Happy Chinese New Year! I actually know very little about their celebrations but I did find out from the local Chinese Medicine pharmacy that what we know as the New Year is actually the 4th day of their celebrations. So a chat with some Chinese folk is in order but to be honest, this blog is about FOOD and I wanted to post about these dumplings for two reasons.
A) Chinese food is my favourite. I traveled through China for 5 weeks as a high school graduation gift and dining with your friend’s mother’s old friends who would take you and her out every day meant eating with 20 people every lunch/dinner which meant that there was SO MUCH TO CHOOSE FROM. More on Chinese food on another post, perhaps.
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B) Most importantly, I want to inform all my budget concerned Centretown/Chinatown folk that this is one of the simplest and easiest and yummiest meals you can make
For the dumplings.. go to The Yen Fung Ding Dumpling Shoppe @ 628 Somerset Street West.
No, It’s not a restaurant as some of you may think. They carry a variety of frozen food that they make on the premises dumplings (mushroom & nappa, pork & chive – a classic and a favourite, chicken & shrimp, etc.), sui mai dumplings, chinese buns and scallion pancakes. MMM a little taste of my home from a different lifetime. They are very easy to prepare (they can be steamed, pan fried or boiled). If you pick up some Chinese greens from Kowloon (kale or spinach works just the same), it’s easy to make a staple side dish.
Yes, if you want to minimize dishes in the sink, I would recommend getting a two or three tiered steaming basket. They come in a variety of sizes at most of the grocery stores in Chinatown and you buy them by the piece totaling a max of $10. Buy one that fits one of your medium sauce pans and you’re set!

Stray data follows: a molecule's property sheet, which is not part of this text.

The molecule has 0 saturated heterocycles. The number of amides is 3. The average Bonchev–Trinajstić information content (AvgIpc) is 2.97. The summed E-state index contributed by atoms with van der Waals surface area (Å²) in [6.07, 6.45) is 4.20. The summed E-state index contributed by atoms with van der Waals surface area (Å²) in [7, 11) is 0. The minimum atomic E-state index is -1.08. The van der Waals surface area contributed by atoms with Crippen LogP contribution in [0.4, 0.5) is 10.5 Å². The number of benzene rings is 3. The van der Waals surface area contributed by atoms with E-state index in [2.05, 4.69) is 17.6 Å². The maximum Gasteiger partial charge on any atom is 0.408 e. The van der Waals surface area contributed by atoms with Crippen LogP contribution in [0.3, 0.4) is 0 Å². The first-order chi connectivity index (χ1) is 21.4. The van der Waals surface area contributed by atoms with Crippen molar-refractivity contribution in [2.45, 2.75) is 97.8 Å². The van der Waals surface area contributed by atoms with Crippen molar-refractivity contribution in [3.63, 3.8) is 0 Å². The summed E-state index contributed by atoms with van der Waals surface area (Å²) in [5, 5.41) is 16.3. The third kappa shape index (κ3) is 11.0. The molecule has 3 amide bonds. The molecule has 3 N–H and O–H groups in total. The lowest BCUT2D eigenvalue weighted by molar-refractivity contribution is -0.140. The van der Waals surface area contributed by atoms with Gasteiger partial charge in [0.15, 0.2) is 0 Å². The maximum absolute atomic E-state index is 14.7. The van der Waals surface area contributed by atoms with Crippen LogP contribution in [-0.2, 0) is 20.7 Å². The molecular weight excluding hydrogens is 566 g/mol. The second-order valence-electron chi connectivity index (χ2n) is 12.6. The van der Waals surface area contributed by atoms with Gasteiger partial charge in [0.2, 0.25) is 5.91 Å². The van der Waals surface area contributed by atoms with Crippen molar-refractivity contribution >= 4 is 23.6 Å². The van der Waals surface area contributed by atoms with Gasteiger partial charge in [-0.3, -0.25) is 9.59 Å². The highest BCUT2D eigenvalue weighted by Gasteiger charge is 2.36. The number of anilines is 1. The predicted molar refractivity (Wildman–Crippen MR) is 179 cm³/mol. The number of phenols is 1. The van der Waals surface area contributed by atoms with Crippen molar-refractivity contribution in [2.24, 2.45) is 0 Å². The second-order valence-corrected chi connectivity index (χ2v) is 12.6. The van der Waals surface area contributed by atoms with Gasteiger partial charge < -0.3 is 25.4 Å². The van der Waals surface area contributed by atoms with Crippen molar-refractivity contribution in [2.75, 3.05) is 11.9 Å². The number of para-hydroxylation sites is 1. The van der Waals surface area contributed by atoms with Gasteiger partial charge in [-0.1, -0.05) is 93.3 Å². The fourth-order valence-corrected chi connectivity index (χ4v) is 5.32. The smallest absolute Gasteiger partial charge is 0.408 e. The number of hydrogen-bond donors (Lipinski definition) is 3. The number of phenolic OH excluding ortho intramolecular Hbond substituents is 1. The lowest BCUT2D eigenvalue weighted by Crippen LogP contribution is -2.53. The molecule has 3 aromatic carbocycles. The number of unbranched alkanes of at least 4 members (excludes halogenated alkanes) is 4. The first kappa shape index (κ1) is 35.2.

Chinese Dumplings with Steamed Greens and Tamari Sesame Dipping Sauce
*Note: Vinegar, tamari and sesame oil can be interchangeable with other oils, it just wont be as ‘authentic’
Fill a medium sauce pan half full of water and bring it to a boil.
Meanwhile rinse a hand full of greens per person with water, set aside.
Make your dipping sauce by stirring together,
2 tbsp seasame seed oil
3 tbsp tamari (fermented soya sauce that has a deeper flavour and is more nutritious than conventional soya sauce)
1 tbsp rice vinegar
(optional additions include 1/2 tsp fresh grated ginger, chili flakes, sriracha, sesame seeds, minced green onions)
Once water has been brought to a boil, place as many dumplings as you want (I recommend 8 per person) onto one layer of the bamboo steamer without them overlapping. Place on top of the saucepan carefully.
Place the greens onto the second steamer and fit steamer layer on top of the dumpling layer. Cover with the lid and let steam until greens are tender and have a deep bright green colour (about 5 min).
Remove layer, set aside and place lid back on to continue steaming the dumplings (about 3-5 more min). To test for doneness, look for a very slight transparency in the dough, firm when pressed and they shrivel when taken off the heat.
To season greens, toss with,
1/2 clove garlic, minced
1/2 tsp rice vinegar
1/2 tbsp sesame oil
salt to taste
Serve by candlelight and listen to The Rocky Horror Picture Show soundtrack just for kicks.
As a nice little bonus to your Chinatown home meal experience I recommend the cheap cheap prices of St. Honore Bakery at 363 Booth St. Apparently for ‘happy hour’ (5pm) you can get 10 for $5! Sweet buns, meaty sweet buns – Hong Kong style. Bon Appetit!